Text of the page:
Rick: Being in a play, if you are truly invested in the process, can be grueling work. Making the time to be intentional about learning lines and why you’re saying what the playwright has you say; being “present” in rehearsals and helping the director move the play towards hers or his vision; having the patience to do things over and over again but having to have them seem like original moments–these are all things that happen after you have spent a full day at work. On top of that, if you have important people in your life (my daughter and my girlfriend, particularly) making sure you are present for them when needed.
Michelle: Acting while paying the bills is always the challenge, but it’s part of it for everyone. Some things I do for self-care is I do not see clients on one day of the week, and I make sure to make time for my fiancé.
What do you do to unwind?
Michelle: I do yoga, go to the movies, play and listen to music (I’m learning the guitar), and go to concerts or theatre.
Rick: I love to spend time in our backyard, helping my Colleen create our little oasis. I build stuff, she plants stuff. From planting beds, to shelving, to pathways, I definitely find that work peaceful and sustaining. Or getting to the next level in whatever stupid phone app game on which my daughter has insidiously hooked me.
What might someone be surprised to know about you?
Michelle: That I’m secretly an adrenaline junkie. In another life I would be a precision driver for car commercials.
Rick: I’m an introvert by nature. Long explanation, but true.
When you were a kid, what did you say you wanted to be when you grew up?
Michelle: An artist. A singer. An actor.
Rick: I grew up playing soccer and for a long time thought that would be my path.
What books or podcasts are you reading/listening to right now?
Michelle: I’m re-reading Anne Rice’s Vampire Chronicles.
Rick: To be honest, my time is taken up with script, script, script, eat, maybe sleep and then script. But I have been re-reading a book by Loup Durand called Daddy and trying to reconnect with real pages rather than screens.
What would your autobiography be called?
Rick: Silver Spoon and a Paper Plate – inspired by my learned ability to assimilate into any setting, from a sophisticated dinner to a backyard barbecue. Or Move the Air Around You – which arises from my ongoing challenge to myself and those whose lives touch mine to reject the static. You never know what is possible until you move from stagnancy to motion.
Michelle: Miss Impatient.
What are a few of the top places you’d recommend to someone new to or visiting Columbus?
Rick: Our “theatre district” is pretty neat with the Ohio, Palace, Southern, Riffe all within a few blocks (along with the Columbus Commons), with the Lincoln Theatre, King Arts Complex, Red Herring, Schiller Park and others also nearby. I also encourage people to visit the Ohio History Center (a lot more going on there than people realize), Franklin Park Conservatory, Columbus Museum of Art and the “Mile” is a relaxing stretch for ambling.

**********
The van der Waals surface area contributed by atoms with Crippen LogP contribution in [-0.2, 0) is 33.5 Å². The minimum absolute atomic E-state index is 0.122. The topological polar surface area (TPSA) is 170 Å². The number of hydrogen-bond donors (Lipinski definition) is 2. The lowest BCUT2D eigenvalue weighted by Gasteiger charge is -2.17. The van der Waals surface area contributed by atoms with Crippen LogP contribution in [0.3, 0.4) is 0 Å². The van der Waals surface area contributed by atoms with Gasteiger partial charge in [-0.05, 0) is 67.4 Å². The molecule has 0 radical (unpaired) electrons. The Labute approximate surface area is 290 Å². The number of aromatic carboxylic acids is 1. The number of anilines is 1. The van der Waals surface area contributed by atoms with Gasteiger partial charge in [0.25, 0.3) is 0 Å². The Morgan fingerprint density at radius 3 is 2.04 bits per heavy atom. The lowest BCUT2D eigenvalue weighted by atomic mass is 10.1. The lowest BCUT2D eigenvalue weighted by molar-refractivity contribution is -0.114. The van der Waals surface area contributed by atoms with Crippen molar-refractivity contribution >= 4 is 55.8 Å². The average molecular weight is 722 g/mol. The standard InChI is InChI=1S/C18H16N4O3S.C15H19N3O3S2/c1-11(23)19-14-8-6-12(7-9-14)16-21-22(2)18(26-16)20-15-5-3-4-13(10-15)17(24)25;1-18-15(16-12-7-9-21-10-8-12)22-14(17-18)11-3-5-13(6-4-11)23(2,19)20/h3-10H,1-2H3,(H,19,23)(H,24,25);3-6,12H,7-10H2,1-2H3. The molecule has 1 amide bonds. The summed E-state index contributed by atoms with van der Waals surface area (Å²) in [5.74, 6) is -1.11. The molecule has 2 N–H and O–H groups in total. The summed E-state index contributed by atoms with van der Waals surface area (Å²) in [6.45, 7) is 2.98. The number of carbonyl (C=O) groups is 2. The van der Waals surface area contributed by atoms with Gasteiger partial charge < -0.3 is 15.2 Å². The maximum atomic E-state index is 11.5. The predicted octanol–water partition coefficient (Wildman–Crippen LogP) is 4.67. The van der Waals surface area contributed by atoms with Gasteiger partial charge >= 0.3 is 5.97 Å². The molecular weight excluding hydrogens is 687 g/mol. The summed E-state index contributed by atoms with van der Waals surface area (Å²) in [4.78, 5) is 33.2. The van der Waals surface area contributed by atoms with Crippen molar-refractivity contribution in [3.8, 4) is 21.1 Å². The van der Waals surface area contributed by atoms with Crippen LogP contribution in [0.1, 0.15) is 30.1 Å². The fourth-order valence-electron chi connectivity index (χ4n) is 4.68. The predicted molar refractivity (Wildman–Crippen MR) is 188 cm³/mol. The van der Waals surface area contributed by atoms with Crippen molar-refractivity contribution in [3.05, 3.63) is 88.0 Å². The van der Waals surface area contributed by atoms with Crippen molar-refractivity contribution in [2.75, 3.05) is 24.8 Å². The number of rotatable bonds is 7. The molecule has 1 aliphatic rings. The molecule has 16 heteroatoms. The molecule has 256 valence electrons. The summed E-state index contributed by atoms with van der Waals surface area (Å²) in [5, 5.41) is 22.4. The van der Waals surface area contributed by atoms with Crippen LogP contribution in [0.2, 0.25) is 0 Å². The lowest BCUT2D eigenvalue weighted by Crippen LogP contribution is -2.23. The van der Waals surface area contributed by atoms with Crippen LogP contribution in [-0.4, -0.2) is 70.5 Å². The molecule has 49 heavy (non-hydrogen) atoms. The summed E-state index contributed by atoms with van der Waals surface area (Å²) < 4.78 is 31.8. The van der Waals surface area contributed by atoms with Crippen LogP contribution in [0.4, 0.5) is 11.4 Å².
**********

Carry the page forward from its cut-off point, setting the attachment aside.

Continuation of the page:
Michelle: Go see some art! Dance, theatre, music. Check out some smaller venues and see the amazing work local artists are doing. And Fox in the Snow for sweet treats.
Which organizations are you involved with around the community?
Rick: I have volunteered with the Ohio History Connection, Short North Alliance, Local Matters and have memberships with the CMA and Franklin Park Conservatory.
Michelle: I just signed up to volunteer for Women Have Options-Ohio.
What are some local initiatives you are most passionate about?
Rick: I am actually hoping to launch a community initiative in the fall, tied to work the Ohio History Connection is doing and collaborating with girls’ sports teams…stay tuned!
Michelle: Reproductive Justice.
What’s the most exciting thing about Columbus right now?
Rick: With successful initiatives to preserve and revitalize things uniquely Columbus–and I am including the Crew–like the Scioto Mile, Franklinton, plans for the Near East side–provided we are respectful of heritage and inclusive about what is being done, the needle is definitely moving to keep Columbus evolving as a destination.
Michelle: How we have truly “arrived” as a national-level city.
What are three things you wish Columbus had?
Michelle: Affordable housing, wage increases, and effective mass public transit.
Rick: Definitely a more connective transit system (trains to our other major Ohio cities, Chicago, New York, Nashville and Pittsburgh); A collaborative playwrights’ festival, pooling all of the area theatres to host new works; An organization that orchestrates theatre training experiences, again in collaboration with our professional and semi-professional theatres, for our youth.
If someone were to ask you what the “pulse” of Columbus is, what would you tell them?
Michelle: The feeling on the weekend when you know there are thousands of people gathering around sports, art, music, or nature to share some joy.
Rick: Innovators that are expressing that we don’t have to wait for hand-me-down “originality” from either coast. Entrepreneurship is thriving!